The dormant Melody Fair Theater in North Tonawanda has a new owner, but its future won't necessarily include music.
Venue Systems LLC, a corporation formed to acquire the 14.6-acre property, has purchased the idle theater from Crown Fair Inc., for $400,000. Michael Foster, of Recckio Real Estate, who acted as broker on the deal, said the new owner is primarily interested in the property in the 800-block of Niagara Falls Boulevard for retail development.
The new owner is said to have ties to Wurlitzer Park Complex LLC which purchased the 8.7-acre tract that fronts the Melody Fair site in January 2005 for $420,000. The Wurlitzer group recently received city approvals to build a two-story, 50,000-square-foot office/retail plaza at 866 Niagara Falls Blvd. at the entrance to Melody Fair.
Construction on that project is expected to get under way late this year or in spring 2007.
But Foster said he wouldn't rule out a reopening of the concert hall under the right circumstances.
"If someone came in and said they wanted to run the theater, and they had the money to back it up, they'd be open to it. But it would have to be someone with a solid plan and funds to do it," the broker said.
Money has long been at the heart of Melody Fair's problems. The well-known, summer-only concert venue has been through a very public bankruptcy that left it chained and padlocked in the late 1990s, followed by a brief name change to Majestic Theater, a rebirth as Melody Fair, and a failed proposal to transform it to a year-round music destination.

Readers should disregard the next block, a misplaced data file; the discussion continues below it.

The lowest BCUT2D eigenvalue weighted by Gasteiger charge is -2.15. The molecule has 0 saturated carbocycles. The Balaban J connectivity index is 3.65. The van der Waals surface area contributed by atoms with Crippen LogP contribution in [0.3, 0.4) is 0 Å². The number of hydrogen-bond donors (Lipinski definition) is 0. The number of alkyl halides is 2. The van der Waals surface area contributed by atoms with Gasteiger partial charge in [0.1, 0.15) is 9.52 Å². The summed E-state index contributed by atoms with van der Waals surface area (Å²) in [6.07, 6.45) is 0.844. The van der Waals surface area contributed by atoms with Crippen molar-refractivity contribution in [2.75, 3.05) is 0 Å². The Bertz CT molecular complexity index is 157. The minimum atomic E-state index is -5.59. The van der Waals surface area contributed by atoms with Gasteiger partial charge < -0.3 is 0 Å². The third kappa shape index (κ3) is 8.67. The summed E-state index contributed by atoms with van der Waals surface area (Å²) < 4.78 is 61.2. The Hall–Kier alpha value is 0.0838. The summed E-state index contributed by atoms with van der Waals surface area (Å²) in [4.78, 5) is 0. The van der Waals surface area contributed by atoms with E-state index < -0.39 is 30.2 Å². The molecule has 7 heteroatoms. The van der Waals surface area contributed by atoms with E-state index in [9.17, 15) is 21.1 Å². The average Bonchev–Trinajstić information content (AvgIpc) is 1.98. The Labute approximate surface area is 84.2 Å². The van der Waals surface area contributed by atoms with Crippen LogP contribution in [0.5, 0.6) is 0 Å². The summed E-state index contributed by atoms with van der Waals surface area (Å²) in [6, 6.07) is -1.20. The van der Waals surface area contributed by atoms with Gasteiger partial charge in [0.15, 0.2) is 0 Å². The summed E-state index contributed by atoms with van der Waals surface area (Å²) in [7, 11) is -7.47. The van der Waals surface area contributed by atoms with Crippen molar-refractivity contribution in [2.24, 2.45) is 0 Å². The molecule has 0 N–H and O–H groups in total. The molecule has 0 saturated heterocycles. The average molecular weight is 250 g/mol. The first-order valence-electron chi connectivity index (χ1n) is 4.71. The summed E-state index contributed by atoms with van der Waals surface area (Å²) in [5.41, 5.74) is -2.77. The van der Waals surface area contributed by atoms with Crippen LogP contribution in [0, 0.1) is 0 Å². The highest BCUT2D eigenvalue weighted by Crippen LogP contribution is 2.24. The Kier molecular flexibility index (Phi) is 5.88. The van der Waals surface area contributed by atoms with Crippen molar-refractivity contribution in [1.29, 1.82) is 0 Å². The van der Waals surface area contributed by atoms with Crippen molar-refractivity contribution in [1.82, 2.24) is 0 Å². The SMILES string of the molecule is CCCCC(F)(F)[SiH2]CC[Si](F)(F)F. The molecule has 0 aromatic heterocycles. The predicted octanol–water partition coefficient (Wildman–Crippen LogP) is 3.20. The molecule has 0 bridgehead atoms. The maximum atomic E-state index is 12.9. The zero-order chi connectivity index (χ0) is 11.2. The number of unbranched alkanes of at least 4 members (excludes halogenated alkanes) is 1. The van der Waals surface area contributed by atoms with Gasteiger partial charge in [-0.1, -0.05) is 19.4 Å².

It has been shuttered and quiet since 2003.
The 3,400-seat theater -- home of the area's only revolving stage -- started life in the 1950s as a tent-covered summer theater, drawing such greats as Harry Belafonte. In the 1960s, a permanent roof was added, and its fare evolved to music concerts.
It was the site of dozens of major summer concert events over the next three decades, with a variety of national artists, running the gamut from The Who to Chicago to Garth Brooks, playing to a pack hall. But sour financial notes eventually drowned out the melodies when then-owner Augusto International Corp. filed Chapter 11 bankruptcy in 1998. A sea of debts, including unpaid property and school taxes, resulted in the facility being shut down by the City of North Tonawanda.
Under new ownership and a new name, Majestic Theater, the venerable entertainment site was back in business in 1999. John Bunch, owner of Majestic Pool and Spa, pumped fresh capital into the tired buildings, but after three less-than-successful seasons, the hall went silent again for the summer of 2002.
In 2003, under its original Melody Fair moniker, the site offered up 22 concerts. And in 2004, Bunch and long-time Melody Fair operator Ed Smith raised hopes the theater would have a future as a year-round venue, announcing an ambitious $5 million vision that never got off the ground.
Bunch put the facility on the market, letting it sit idle for the 2004 and 2005 summer concert season.
Foster said the main theater structure is in "pretty good condition," despite having been dor mant for two seasons.